Dr. Dan Egan is currently an emergency physician and the Program Director of Emergency Medicine at Mount Sinai St. Luke’s Roosevelt. Although a large amount of this time is split between clinical duties and academic responsibilities, Dr. Egan still manages to create a balanced environment by knowing his limits and exploring life beyond medicine. He has effectively found a way to include wellness into his everyday schedule, so that he always has time to reflect and decompress. Here’s how he stays healthy in EM!
- Name: Dan Egan
- Location: New York
- Current job(s): Program Director, Mount Sinai St. Luke’s Roosevelt
- One word that describes how you stay healthy: Balance
- Primary behavior/activity for destressing: Music
What are the top 3 ways you keep healthy?
- Sleep. As I have progressed in my career, and I look around at many of my colleagues who I think are incredibly successful, I have noticed that there are many people who do not stress the importance of sleep. It truly is a time when we can recharge and allow our brain to have that complete rest. It is tempting to always try to complete the “to do list” by the end of the day, which can lead to staying up late or getting up early. However, to me, there is nothing worse than that feeling of being chronically tired. So, I have to force myself sometimes, but especially since becoming a program director, I make sure that I am getting enough sleep. Our job is challenging enough with the variation in our sleep cycles, so it’s important that we take care of ourselves.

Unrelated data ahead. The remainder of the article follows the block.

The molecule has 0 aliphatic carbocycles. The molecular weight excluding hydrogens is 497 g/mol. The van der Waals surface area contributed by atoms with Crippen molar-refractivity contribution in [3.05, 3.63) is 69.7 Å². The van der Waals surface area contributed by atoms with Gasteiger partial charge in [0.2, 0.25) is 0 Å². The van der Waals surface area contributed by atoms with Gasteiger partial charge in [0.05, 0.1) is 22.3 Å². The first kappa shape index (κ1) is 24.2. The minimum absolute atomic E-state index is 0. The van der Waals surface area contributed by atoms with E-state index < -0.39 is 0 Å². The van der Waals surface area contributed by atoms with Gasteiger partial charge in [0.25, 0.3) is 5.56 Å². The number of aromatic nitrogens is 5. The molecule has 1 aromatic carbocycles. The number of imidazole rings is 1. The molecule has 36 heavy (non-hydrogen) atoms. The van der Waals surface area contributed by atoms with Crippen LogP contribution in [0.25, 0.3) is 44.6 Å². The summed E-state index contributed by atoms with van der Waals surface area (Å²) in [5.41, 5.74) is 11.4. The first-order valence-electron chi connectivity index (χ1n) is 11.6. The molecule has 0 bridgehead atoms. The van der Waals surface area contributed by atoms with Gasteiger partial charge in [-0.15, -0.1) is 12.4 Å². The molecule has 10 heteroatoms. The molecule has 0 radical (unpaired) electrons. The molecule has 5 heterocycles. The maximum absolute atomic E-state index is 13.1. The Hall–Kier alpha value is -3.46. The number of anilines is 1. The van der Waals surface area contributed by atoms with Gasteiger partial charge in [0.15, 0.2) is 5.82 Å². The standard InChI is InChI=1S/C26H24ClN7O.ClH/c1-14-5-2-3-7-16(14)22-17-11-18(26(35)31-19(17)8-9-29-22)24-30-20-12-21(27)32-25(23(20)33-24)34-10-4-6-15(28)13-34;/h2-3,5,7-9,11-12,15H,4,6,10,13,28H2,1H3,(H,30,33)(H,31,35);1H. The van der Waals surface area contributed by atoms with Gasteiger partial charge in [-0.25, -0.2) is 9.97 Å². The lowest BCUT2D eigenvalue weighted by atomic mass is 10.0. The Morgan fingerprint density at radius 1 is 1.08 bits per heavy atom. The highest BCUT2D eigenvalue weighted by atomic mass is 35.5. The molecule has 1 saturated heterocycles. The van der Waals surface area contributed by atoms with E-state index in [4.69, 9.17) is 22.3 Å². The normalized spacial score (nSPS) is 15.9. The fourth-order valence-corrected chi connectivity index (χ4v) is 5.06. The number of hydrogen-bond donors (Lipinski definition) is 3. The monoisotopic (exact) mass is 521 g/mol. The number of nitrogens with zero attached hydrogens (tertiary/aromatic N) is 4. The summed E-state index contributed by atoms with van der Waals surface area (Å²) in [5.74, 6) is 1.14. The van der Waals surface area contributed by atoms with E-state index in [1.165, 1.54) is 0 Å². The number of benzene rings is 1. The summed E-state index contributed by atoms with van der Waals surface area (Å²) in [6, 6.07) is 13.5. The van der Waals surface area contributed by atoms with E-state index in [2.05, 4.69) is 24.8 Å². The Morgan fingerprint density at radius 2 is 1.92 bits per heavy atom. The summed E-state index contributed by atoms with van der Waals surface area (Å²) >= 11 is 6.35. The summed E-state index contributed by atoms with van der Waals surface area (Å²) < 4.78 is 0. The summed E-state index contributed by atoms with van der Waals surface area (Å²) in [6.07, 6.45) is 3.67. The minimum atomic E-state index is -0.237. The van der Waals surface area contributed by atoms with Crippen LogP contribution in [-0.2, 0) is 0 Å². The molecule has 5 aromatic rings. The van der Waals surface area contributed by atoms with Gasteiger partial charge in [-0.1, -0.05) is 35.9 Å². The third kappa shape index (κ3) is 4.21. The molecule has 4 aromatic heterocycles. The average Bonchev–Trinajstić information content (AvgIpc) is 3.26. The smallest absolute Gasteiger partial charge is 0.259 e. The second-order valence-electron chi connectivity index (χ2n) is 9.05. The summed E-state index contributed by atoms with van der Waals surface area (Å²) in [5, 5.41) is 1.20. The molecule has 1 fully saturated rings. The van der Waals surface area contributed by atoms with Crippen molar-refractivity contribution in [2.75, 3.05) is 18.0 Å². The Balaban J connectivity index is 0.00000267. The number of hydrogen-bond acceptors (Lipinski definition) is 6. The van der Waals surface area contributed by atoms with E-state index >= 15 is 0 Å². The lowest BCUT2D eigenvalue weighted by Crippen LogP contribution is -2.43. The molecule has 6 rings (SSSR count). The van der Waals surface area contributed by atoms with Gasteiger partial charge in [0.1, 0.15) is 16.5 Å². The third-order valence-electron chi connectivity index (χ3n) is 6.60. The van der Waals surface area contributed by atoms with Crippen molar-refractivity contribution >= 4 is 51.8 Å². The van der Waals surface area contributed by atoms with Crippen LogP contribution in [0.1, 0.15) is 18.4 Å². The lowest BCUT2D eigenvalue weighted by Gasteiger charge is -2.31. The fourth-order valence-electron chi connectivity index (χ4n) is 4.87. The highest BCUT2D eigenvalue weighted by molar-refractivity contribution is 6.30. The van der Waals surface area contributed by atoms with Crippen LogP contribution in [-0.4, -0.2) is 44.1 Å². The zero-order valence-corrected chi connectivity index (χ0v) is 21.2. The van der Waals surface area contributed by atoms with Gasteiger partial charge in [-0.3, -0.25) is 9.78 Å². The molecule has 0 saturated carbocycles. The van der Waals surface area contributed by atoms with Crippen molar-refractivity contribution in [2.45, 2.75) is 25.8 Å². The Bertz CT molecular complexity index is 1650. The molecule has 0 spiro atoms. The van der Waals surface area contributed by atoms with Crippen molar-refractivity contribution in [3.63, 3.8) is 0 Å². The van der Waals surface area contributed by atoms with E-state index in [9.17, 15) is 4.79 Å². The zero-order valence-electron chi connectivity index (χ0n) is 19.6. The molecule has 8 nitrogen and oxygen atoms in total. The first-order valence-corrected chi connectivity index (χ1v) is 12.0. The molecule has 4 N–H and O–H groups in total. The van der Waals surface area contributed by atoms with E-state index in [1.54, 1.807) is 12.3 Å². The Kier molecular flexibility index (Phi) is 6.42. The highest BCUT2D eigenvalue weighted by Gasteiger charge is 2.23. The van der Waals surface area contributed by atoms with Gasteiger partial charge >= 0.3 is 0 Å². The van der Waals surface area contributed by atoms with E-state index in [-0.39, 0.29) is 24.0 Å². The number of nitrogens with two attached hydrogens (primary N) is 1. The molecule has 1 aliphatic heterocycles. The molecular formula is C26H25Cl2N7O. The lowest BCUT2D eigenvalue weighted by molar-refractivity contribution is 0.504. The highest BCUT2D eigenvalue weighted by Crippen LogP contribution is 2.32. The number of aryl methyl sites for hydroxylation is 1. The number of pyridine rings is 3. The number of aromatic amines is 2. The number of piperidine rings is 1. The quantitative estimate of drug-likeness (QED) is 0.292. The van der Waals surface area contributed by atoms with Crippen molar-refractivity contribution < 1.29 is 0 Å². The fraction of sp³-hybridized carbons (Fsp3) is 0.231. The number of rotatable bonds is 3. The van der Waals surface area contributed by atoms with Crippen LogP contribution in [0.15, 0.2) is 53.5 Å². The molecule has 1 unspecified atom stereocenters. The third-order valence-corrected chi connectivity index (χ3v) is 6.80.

- Balance. This really is critical to me. For all of the serious career and professional development things that I do, I try really hard to maintain balance outside of my job. This is easy to say, but I have found that you need to be proactive about these things. So for me, there are a number of things that I do in order to get work out of my brain, and remind me of what is going on in the rest of the world. Probably the most important thing to me is my involvement in a large chorus in NYC. I have rehearsal every week and during that time there is no medicine on my mind. It gives me a chance to be surrounded by people that for the most part, are NOT in medicine. I also definitely have my share of non-medical shows on the DVR, which give me a chance to just check out for a while. And lastly, I make it a priority to ensure that I have social events on my calendar even it it’s just a simple dinner with friends. I’m lucky to live in NYC so there are plenty of opportunities around me.